The Associated Press and the Press of Atlantic City reported July 11 that Trump Entertainment Resorts, could be shuttering the Trump Plaza hotel and casino as earliest as Sept. 16.
Assemblyman Vincent Mazzeo, a Democrat who represents Atlantic City in the state legislature, said in an interview with the Press of Atlantic City on July 12 that notices will be sent to 1,000-plus workers at Trump Plaza as soon as next week warning them of the possible closure. "It's a done deal they're going to move in this direction," said Mazzeo. "The big issue for this region is that you'll have 6,000-8,000 people who will now be unemployed. That's going to have a devastating effect on our economy and on this region."
Chris Cahill, a Trump Plaza spokesman, didn't return a phone call, text or email seeking comment.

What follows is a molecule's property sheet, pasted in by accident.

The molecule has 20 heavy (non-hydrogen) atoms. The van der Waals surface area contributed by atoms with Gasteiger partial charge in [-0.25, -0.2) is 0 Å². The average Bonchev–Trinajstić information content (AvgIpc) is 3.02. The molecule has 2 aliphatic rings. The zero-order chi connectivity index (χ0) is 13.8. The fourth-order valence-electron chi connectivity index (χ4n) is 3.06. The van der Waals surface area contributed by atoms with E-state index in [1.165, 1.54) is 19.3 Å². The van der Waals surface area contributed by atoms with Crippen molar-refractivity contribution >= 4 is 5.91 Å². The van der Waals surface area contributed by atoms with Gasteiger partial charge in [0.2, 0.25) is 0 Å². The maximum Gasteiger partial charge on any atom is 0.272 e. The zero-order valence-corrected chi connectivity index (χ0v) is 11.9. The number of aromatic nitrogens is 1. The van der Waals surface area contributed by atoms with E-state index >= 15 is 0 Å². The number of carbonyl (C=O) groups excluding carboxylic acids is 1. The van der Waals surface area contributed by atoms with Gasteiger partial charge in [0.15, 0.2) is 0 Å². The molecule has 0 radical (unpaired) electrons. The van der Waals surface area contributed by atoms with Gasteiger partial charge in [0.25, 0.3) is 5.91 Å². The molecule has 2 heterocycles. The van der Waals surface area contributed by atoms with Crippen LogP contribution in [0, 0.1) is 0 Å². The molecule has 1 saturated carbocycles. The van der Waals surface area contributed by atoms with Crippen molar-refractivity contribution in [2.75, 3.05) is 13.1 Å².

Trump Plaza would join a roster of Atlantic City casinos buckling under as the resort community has yet to rebound from the worst U.S. recession since World War II. The Atlantic Club casino closed in January, Caesars Entertainment announced it will shut down its Showboat property on the city's boardwalk Aug. 31, and Revel, a $2.4 billion mirrored-glass casino that was supposed to usher in an era of opulence and resurgence for the city, is searching for a buyer in bankruptcy.
Atlantic City has been hurt by losing its gaming-monopoly status as nearby states including Pennsylvania, Maryland and New York added gambling outlets to boost their tax coffers.
Mazzeo told the Associated Press that a buyer could emerge for Trump Plaza to rescue the property and save jobs. That prospect, though, is clouded by the need for an estimated $100 million in renovations and $20 million to $25 million in legacy pension costs.